Iquitos, city of 500,000, set deep in the Amazon jungle, with no connections to national or international road networks. It is the largest city in the world to be accessible only by boat or plane, and the best place to admire the architecture of the Amazonian rubber boom.
Architecture of the Amazonian rubber boom
Scattered throughout the city, occupying prime corner spots (esquinas), are buildings of delightful colonial architecture.
But how did this city get here? How could a city of this size and grandeur exist in the middle of the Amazon jungle?
The answer: rubber! Iquitos expanded exponentially during the Amazonian rubber boom that peaked between 1879 and 1912.
Iquitos was the headquarters of the Peruvian Amazonian Corporation. It attracted many thousands of merchants and labourers from Spain, Portugal, France, and Germany, who filled the city with buildings influenced by the architectural styles of their homelands.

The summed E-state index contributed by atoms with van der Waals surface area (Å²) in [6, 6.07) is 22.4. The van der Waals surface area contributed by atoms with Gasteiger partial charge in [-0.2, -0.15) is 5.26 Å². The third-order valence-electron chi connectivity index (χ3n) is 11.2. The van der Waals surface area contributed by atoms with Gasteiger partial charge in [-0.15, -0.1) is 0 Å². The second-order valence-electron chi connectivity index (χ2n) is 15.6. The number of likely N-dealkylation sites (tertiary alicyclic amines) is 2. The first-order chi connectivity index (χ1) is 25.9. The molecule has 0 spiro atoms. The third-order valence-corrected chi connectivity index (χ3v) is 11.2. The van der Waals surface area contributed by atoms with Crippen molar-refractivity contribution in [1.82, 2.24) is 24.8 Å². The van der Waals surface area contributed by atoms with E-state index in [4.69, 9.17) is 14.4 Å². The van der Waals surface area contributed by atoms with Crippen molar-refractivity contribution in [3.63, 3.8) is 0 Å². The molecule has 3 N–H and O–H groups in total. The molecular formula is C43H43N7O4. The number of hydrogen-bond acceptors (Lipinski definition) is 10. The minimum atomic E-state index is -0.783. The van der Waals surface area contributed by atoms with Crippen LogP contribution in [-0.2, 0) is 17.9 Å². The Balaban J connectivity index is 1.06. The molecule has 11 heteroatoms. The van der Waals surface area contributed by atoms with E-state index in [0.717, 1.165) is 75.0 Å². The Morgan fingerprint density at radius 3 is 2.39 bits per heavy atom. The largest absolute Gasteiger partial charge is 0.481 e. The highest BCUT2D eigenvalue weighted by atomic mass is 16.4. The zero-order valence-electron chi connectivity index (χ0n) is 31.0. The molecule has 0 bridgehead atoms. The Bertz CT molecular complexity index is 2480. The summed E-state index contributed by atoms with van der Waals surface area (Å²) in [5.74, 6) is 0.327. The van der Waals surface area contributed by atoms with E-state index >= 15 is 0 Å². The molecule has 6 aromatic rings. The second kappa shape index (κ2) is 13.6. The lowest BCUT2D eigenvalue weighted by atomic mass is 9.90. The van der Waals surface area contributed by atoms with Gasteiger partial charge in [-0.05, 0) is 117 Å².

Many buildings included ornate ceramic tiles in their facades. The tiles were imported from Italy and Portugal, and demonstrate the opulence and affluence of Iquitos during its heyday.
La Casa de Fierro
La Casa de Fierro (the Iron House), rumoured to be designed by Gustave Eiffel (of Eiffel Tower fame), is made completely of iron. On show at the International Exposition of Paris in 1889, it caught the eye of rubber baron Anselmo del Aguila, who purchased it, and had it disassembled and shipped to Iquitos, where it was reassembled in 1890.
The Former Palace Hotel
The former Palace Hotel, built 1908-1912, was the first luxury hotel built in Peru. It is considered the apogee of Iquitos architecture.
The Amazonian rubber boom transformed Iquitos from jungle outpost to grand colonial city. In modern times the city is thriving once again, this time on the back of a tourism boom.